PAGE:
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Bone marrow (stem cell) transplant and donation

A transplant of the stem cells that form in bone marrow can help people recover from certain types of cancers and blood and bone marrow disorders, but having a bone marrow or stem cell transplant can require a donation from someone.

What is bone marrow and why do we need it?

The bones of the body are hollow and in the centre – especially in the flat bones such as the breastbone and pelvis – can be found a soft tissue known as bone marrow. This sponge-like substance produces stem cells. These are immature cells that constantly divide to produce new cells, some of which grow into mature blood cells used by the body. These include:

  • Red blood cells for carrying oxygen around the body
  • White cells for fighting infections
  • Platelets that help stop bleeding

Stem cells need to divide rapidly to make millions of blood cells every day. Without these stem cells it would be impossible to survive.

Why would someone need a bone marrow transplant?

People who have a condition that damages bone marrow may not have enough stem cells to produce normal blood cells. This can occur if there is a type of bone marrow failure or a genetic blood or immune system disorder.

In other cases, treating people with certain types of cancer sometimes requires giving very high doses of chemotherapy to kill the cancer cells in the body. Whole body radiotherapy may also be used to kill off the cancer cells. However, these treatments can also kill healthy cells in the body, including the stem cells in bone marrow.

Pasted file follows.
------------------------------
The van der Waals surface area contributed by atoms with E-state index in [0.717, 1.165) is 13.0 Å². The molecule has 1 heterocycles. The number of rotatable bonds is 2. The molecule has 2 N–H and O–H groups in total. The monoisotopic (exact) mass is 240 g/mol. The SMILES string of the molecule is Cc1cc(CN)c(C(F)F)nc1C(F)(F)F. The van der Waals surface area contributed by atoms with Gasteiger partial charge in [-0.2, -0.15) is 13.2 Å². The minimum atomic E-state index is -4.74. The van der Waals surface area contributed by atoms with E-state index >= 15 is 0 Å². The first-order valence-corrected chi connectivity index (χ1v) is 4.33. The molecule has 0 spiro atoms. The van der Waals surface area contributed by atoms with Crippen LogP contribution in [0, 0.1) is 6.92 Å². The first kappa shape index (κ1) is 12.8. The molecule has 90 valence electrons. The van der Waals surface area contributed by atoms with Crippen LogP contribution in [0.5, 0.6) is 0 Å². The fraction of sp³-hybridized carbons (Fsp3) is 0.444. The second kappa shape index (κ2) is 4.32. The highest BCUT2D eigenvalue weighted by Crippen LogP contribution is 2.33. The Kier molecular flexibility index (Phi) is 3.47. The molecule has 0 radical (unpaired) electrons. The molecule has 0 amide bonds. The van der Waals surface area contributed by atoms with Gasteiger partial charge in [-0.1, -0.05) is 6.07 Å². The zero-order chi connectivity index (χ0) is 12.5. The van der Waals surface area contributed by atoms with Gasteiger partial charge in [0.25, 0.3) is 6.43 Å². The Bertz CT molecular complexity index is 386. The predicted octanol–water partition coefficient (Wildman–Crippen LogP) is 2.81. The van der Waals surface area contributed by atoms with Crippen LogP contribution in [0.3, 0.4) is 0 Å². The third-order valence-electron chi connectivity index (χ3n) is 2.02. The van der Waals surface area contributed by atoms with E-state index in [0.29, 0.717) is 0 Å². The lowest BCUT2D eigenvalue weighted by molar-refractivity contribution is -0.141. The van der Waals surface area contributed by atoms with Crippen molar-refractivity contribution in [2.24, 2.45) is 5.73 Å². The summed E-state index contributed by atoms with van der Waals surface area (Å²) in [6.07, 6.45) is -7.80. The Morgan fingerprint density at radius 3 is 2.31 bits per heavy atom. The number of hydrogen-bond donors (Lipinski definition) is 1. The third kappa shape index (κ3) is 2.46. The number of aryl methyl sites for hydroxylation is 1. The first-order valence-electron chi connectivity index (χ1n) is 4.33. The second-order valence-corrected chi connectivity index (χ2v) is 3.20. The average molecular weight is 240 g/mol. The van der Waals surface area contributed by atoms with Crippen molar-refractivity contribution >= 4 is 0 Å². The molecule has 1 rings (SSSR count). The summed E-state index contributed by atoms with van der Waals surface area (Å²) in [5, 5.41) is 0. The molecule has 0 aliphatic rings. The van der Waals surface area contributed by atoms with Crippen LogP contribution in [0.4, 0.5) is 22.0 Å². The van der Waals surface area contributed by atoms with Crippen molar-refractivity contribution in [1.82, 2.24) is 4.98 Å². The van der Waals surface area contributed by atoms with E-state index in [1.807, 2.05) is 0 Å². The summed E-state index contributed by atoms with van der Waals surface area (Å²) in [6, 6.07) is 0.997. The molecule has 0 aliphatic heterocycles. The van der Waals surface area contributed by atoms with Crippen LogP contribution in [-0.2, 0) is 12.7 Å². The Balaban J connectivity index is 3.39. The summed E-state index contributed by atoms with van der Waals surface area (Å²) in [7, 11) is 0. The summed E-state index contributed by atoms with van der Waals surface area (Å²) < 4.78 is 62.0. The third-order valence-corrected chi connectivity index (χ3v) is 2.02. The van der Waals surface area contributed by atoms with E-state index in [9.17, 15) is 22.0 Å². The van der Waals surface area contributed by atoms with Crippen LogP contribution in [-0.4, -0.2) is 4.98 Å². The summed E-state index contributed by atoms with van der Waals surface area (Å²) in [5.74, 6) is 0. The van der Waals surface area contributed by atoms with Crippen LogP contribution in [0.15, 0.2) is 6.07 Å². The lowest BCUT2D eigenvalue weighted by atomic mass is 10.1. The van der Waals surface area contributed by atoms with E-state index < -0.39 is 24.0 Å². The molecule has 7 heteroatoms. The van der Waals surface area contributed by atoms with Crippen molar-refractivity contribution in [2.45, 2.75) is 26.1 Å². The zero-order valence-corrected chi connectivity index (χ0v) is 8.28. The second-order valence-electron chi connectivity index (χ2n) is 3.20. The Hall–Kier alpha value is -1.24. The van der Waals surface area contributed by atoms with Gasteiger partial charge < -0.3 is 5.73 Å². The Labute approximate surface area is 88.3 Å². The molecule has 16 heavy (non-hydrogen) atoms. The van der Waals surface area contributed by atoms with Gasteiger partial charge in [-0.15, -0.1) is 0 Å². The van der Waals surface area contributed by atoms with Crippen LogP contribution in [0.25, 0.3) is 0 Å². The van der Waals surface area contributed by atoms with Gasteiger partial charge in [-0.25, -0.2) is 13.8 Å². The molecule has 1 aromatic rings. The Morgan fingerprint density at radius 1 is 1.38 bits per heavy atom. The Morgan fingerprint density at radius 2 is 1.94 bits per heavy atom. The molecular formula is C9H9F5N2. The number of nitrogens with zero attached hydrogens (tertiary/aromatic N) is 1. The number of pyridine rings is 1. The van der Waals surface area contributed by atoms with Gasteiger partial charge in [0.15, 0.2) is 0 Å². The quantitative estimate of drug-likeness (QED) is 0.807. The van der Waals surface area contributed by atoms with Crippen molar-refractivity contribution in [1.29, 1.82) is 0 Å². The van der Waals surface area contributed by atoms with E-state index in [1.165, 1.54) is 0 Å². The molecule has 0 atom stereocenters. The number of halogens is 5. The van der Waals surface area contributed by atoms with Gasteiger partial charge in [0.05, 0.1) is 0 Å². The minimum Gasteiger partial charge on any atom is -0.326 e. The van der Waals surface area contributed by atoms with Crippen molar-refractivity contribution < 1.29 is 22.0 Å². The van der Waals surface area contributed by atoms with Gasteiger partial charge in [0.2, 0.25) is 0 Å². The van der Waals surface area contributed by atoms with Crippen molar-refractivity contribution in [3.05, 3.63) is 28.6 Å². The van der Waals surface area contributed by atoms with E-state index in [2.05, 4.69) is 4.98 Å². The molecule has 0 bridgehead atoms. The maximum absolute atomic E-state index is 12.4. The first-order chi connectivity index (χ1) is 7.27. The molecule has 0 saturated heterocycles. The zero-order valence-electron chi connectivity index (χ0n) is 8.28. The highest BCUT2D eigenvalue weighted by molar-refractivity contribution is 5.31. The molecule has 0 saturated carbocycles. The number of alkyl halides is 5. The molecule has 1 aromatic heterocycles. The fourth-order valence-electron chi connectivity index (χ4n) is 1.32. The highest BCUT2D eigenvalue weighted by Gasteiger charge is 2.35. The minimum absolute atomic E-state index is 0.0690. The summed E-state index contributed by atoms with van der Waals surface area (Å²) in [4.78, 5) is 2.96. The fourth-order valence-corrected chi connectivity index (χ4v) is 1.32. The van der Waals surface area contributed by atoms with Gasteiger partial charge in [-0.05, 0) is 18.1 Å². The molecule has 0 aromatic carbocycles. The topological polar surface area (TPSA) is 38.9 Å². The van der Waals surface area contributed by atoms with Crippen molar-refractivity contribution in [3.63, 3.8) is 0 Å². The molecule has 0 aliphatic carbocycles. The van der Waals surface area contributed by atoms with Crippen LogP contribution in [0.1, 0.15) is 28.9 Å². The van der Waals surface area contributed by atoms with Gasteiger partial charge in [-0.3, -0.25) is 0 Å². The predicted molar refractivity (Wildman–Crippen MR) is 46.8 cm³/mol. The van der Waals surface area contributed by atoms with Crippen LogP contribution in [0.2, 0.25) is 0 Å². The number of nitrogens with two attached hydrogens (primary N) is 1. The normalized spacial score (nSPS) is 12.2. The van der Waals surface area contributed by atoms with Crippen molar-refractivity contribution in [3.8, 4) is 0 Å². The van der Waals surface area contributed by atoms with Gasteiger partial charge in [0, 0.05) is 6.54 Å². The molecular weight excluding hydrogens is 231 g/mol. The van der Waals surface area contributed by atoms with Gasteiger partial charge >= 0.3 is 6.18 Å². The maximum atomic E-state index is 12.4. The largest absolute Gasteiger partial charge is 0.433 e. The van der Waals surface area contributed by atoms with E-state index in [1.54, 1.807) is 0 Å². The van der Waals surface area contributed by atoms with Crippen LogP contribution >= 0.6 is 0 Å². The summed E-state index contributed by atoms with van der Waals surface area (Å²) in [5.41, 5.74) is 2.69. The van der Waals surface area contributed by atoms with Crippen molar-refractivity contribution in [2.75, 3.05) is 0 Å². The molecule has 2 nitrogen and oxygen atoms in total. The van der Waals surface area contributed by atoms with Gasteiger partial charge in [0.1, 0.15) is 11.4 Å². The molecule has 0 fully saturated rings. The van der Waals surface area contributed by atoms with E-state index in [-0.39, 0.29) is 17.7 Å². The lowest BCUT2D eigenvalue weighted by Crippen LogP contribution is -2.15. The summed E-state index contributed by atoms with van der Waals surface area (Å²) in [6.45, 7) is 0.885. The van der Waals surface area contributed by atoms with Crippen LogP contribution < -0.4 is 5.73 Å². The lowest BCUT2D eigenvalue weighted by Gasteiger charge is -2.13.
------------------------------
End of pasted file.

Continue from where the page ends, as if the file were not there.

People who may need a bone marrow transplant include those with:

  • Aplastic anaemia (bone marrow failure)
  • Leukaemia (cancer of the white blood cells)
  • Non-Hodgkin Lymphoma (cancer of the lymphatic system)
  • Myeloma (a cancer of the bone marrow)
  • Sickle cell anaemia (a genetic blood disorder)
  • Thalassaemia (a genetic blood disorder)

 

How is a bone marrow or stem cell transplant performed?

The collected stem cells are added to a solution that is put into the body by using a drip, similar to receiving a blood transfusion. These cells enter the bloodstream and then travel to the bones, where they can start producing blood cells again. In people who have cancer, this is performed the day after treatment with chemotherapy or radiotherapy ends.

Because having a transplant involves being given different medicines and blood transfusions as well as the transplant itself, the patient may be given a central line, or central venous catheter. An operation will be performed to insert a thin tube through the skin near the collarbone and into a large vein near the heart.

The transplant itself isn't painful, but the person will need to remain in hospital for between 5 to 6 weeks while their bone marrow recovers, allowing time for the donated stem cells to settle in and start producing new cells. Antibiotics are often given to limit the risk of infection, which is particularly high during this period and the reason why the person may be placed in isolation. Blood transfusions may also be necessary until the bone marrow is making enough new blood cells. The person will also be monitored to ensure the stem cells have been accepted.

WebMD Medical Reference

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